Mushers who have competed with Kasilof-based Paul Gebhardt have a saying: "It's not a matter of if he'll win the Iditarod, it's more a matter of when."
And although this may not be the year he crosses under the burled arch in Nome first, he's hoping not to be far behind whoever does.
"Obviously, I always set our goals to get to a point to win it, but we're about a year away from having a team mature enough to win it," Gebhardt said.
The 48-year-old knows it'll take a lot to eventually pull off a win, but Gebhardt is no stranger to working hard and overcoming adversity.
He ran his first Iditarod in 1996, finishing in 26th place an impressive final standing for a rookie. But he suffered tragedy the next year when during a training run, a moose charged his team stomping his leader to death and injuring several other dogs in the process.
"It was devastating," he said.
Not only an emotional loss, but a tough setback to his racing career.
However, much like the work he does as a year-round contractor, Gebhardt rebuilt.
He came back and finished 14th in 1997, 13th in 1998 and, for his first time, broke the Top 10 barrier with a sixth-place finish in 1999.
He then hard-charged his way so close to victory in the 2000 Iditarod that he could taste it, when he finished second after leading much of the race.
Gebhardt then slipped back to fifth in 2001 and sold most of his team for a brief hiatus.
"We just wanted to focus on family and do a few things before our daughter left home, so we downsized," he said.
From those few dogs he kept as breeding stock, he rebuilt his Morning View Kennel and returned to the Last Great Race in 2003 with a 23rd-place finish.
Currently, he's back up to 56 dogs, 28 of which are trained the rest are still puppies yet to be harness trained.
He finished 19th last year, accomplishing the goal he set for himself of being in the top 20. This year will be Gebhardt's ninth Iditarod, and he's shooting for the Top 10.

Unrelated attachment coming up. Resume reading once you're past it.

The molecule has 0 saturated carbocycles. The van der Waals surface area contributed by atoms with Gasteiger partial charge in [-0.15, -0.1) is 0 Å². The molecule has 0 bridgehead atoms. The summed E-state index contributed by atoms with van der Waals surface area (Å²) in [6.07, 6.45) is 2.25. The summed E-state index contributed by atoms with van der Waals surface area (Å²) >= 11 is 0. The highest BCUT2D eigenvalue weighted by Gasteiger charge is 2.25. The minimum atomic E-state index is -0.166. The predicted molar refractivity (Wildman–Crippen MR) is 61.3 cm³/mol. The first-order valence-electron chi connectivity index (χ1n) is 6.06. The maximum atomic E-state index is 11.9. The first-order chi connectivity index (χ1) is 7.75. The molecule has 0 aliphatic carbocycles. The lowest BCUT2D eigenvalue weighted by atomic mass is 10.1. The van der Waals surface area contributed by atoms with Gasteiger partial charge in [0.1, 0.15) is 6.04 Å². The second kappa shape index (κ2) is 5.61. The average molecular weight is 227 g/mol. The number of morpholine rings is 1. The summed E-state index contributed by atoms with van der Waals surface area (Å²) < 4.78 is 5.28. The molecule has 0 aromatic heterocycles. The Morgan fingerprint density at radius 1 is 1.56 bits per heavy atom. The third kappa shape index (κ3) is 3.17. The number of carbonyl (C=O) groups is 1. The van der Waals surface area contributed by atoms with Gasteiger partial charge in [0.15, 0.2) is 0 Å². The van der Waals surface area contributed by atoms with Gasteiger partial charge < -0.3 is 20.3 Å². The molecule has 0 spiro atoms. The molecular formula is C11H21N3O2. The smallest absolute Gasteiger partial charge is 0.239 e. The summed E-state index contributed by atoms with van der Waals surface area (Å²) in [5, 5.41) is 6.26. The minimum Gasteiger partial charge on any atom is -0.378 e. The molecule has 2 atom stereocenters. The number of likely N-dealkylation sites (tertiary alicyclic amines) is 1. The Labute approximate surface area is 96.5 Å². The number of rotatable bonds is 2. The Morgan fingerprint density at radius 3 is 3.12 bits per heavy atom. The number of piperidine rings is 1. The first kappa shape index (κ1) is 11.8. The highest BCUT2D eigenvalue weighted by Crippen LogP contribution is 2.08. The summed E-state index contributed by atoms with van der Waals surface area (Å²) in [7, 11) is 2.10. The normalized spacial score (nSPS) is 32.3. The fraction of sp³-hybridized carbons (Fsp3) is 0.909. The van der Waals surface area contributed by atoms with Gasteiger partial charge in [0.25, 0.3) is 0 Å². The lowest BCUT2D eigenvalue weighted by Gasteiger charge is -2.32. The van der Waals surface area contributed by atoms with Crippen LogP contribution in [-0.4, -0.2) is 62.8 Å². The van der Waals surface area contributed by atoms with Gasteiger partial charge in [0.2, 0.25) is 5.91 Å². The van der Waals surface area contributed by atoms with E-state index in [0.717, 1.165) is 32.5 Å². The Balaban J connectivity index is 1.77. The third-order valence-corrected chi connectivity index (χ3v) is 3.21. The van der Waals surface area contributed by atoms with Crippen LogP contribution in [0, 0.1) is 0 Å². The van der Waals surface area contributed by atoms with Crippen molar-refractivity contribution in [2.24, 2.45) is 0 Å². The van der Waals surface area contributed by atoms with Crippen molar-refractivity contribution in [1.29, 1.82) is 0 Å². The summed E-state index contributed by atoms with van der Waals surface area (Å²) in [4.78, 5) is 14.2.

"That's the goal we set at the beginning of the year, and we're sticking to it," he said.
However, unlike many top finishers who are full-time mushers, Gebhardt has to train dogs around his contracting schedule.
"It's nice having a steady income, but it can be a detriment to training. I've got to meet a building inspector in the morning, while other mushers are probably packing for the race," Gebhardt said a few weeks before Iditarod.
Also, compared to mushers who have the time to run several smaller teams or 14 to 16 dogs, Gebhardt often is forced to run larger teams of 20 at the end of the day in order to put on training miles.
"That many dogs can be a lot of power. You wouldn't want to get dragged behind that many," he said.
In addition to the training hardships, Gebhardt's team is still young in regard to tackling the task ahead of them.
"People get tired of hearing about puppies, but other than my leader Red Dog the oldest dog in my team is 4, with most begin 2 to 3 years old," he said.
However, he said his youngsters already have shown a lot of potential.
"They're direct offsprings of the team I had in 2000, and they're already as good as the team I had that year, when my average dog age was 5," he said.
Gebhardt's only real concern, he said, is that he has less lead dogs in his team now, compared to 2000.
"I don't have the front end I had back then yet. I'm still making leaders out of the young guys," he said.
He described the dogs he has as "hard core," though.
"I think they are capable of a Top-10 finish. As long as the run is clean, no one gets sick and there are no other problems, we should be able to do it."
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